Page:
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Germany 11 January 2006 Supreme Court (Automobile case) [translation available]
[Cite as: http://cisgw3.law.pace.edu/cases/060111g1.html]

Primary source(s) of information for case presentation: Case text

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Case identification

DATE OF DECISION: 20060111 (11 January 2006)


TRIBUNAL: Bundesgerichtshof [Federal Supreme Court]

JUDGE(S): Dr. Deppert, Dr. Beyer, Ball, Dr. Wolst, Dr. Leimert


CASE NAME: German case citations do not identify parties to proceedings

CASE HISTORY: 1st instance LG Bielefeld (10 O 54/02) 3 April 2003; 2d instance OLG Hamm (2 U 83/03) 15 July 2004

SELLER'S COUNTRY: Germany (defendant)

BUYER'S COUNTRY: Netherlands (plaintiff)


Case headnote

Reproduced from Internationales Handelsrecht [2/2006] 82

"On the necessity of giving notice of third party claims in a timely fashion in accordance with Art. 41, 43 para. 1 CISG."

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Case abstract

GERMANY: Bundesgerichtshof 11 January 2006

Case law on UNCITRAL texts [A/CN.9/SER.C/ABSTRACTS/80], CLOUT abstract no. 822

Reproduced with permission of UNCITRAL

Abstract prepared by Ulrich Magnus, National Correspondent, and Jan Lüsing

The claimant, a car dealer based in the Netherlands, bought a used car from the defendant, a German car dealer in April 1999. In August 1999, the police seized the car from the claimant on the suspicion that the car had been stolen prior to the contract of sale. The insurance company of the original owner demanded the turnover of the car from the claimant in a letter dated May 2000.

Meanwhile, in October 1999, the claimant requested refund of the purchase price from the defendant stating that the contract was invalid because the car had been stolen. After the seller rejected the request, the buyer filed an action for refund of the purchase price and for damages relating to expenses allegedly incurred in connection with the pick-up of the car from the seller.

Although the claimant was successful in the first instance, on appeal its claims were dismissed. The Federal Court of Justice upheld the appeal decision. It held that the buyer had no right to remedies under article 45 CISG if it had lost its right to rely on article 41 CISG by failing to give notice of legal defects within a reasonable time according to article 43 (1) CISG. The court pointed out that the length of the "reasonable time" under article 43 (1) CISG was to be determined by the circumstances of each individual case. Therefore, a rigid interpretation of the concept was to be excluded. However, the buyer had to be granted a certain period of time within which it could get an approximate picture of the legal situation, also depending on the type of legal defect. On the basis of those standards, the court confirmed the view of the court of appeals that the notification to the seller in the letter of October 1999, more than two months after the seizure of the car, was beyond the reasonable time as intended in article 43 (1) CISG.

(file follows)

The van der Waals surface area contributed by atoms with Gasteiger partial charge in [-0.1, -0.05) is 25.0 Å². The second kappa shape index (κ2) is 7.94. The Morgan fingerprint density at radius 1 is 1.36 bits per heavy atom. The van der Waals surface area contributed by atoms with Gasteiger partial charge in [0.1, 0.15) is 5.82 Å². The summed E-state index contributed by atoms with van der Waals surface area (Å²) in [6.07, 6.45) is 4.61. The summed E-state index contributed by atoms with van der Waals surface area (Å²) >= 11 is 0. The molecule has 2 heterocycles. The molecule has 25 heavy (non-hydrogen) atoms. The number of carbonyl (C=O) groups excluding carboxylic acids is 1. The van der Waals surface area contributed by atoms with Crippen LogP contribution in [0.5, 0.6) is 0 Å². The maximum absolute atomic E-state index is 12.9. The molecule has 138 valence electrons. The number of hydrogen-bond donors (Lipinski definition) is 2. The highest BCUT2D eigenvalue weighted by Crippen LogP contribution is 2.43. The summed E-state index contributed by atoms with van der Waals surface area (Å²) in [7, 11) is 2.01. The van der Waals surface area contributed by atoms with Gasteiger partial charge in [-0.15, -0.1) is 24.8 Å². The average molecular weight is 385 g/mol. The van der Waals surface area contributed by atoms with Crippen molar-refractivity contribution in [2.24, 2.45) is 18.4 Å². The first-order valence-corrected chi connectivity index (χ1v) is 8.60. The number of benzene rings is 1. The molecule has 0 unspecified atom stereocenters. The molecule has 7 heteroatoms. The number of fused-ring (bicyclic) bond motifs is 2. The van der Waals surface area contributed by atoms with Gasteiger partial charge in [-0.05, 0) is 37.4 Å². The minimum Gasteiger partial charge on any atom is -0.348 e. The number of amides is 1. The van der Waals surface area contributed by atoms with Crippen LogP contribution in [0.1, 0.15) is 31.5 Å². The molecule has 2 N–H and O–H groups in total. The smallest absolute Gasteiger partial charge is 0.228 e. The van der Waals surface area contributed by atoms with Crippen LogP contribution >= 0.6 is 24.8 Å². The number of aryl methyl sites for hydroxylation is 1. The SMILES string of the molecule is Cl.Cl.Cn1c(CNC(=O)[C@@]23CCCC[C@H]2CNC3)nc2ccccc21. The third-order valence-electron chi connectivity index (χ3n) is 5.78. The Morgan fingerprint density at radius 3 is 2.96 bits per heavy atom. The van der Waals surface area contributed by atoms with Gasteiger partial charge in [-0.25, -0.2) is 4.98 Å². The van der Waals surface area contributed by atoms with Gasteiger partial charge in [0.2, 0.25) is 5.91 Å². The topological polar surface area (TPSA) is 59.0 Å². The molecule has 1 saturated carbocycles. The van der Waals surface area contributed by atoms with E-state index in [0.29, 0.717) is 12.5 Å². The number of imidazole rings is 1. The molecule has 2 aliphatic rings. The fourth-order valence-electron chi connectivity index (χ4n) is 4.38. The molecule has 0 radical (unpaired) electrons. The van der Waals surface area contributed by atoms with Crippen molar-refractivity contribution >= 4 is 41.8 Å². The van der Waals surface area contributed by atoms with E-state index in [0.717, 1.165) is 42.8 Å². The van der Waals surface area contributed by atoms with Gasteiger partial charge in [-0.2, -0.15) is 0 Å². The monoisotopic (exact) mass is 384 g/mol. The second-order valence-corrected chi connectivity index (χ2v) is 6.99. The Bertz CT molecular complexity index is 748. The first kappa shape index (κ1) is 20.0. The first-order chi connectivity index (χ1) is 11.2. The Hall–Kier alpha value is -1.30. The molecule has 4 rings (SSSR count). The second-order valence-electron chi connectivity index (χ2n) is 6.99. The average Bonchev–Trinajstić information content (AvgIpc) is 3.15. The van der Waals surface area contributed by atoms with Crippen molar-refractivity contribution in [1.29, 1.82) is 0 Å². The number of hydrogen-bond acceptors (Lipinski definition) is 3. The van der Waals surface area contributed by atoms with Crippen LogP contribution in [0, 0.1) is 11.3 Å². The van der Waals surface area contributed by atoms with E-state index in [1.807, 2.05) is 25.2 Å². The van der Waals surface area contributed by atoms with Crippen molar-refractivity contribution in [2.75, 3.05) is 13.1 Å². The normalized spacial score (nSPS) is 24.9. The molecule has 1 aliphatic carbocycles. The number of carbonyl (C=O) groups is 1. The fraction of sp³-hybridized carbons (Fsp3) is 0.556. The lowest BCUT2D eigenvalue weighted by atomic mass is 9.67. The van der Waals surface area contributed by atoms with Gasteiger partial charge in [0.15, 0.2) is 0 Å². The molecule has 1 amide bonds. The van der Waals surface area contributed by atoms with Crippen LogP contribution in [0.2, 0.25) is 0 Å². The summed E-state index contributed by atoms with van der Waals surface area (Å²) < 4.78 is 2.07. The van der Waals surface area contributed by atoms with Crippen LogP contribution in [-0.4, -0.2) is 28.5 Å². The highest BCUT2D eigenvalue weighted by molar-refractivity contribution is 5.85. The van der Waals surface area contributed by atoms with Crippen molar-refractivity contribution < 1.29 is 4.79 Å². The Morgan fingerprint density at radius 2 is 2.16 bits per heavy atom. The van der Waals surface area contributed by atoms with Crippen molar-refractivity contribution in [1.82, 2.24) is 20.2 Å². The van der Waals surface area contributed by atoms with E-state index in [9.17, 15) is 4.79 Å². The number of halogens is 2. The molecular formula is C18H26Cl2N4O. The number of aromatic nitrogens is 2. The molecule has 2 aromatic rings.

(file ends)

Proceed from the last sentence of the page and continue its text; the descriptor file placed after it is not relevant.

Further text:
Furthermore, the Federal Court of Justice held that the buyer could not derive any rights from the insurance company's demand for handover of the car, because it had failed to notify the claim to the seller within a reasonable time after receiving that letter. The court noted that the notification of the claim of a third party had to contain the relevant information on the claiming person and the steps taken by it, as the notification was supposed to allow the seller to contact the third party and to reject the claim against the buyer. The claimant had sent the seller a letter after the seizure of the car by the police in October 1999, but only to inform the seller of the seizure based on the police suspicion of a stolen car. It seemed that no other letter had been sent to the seller after the buyer had received the letter of the insurance company in May 2000.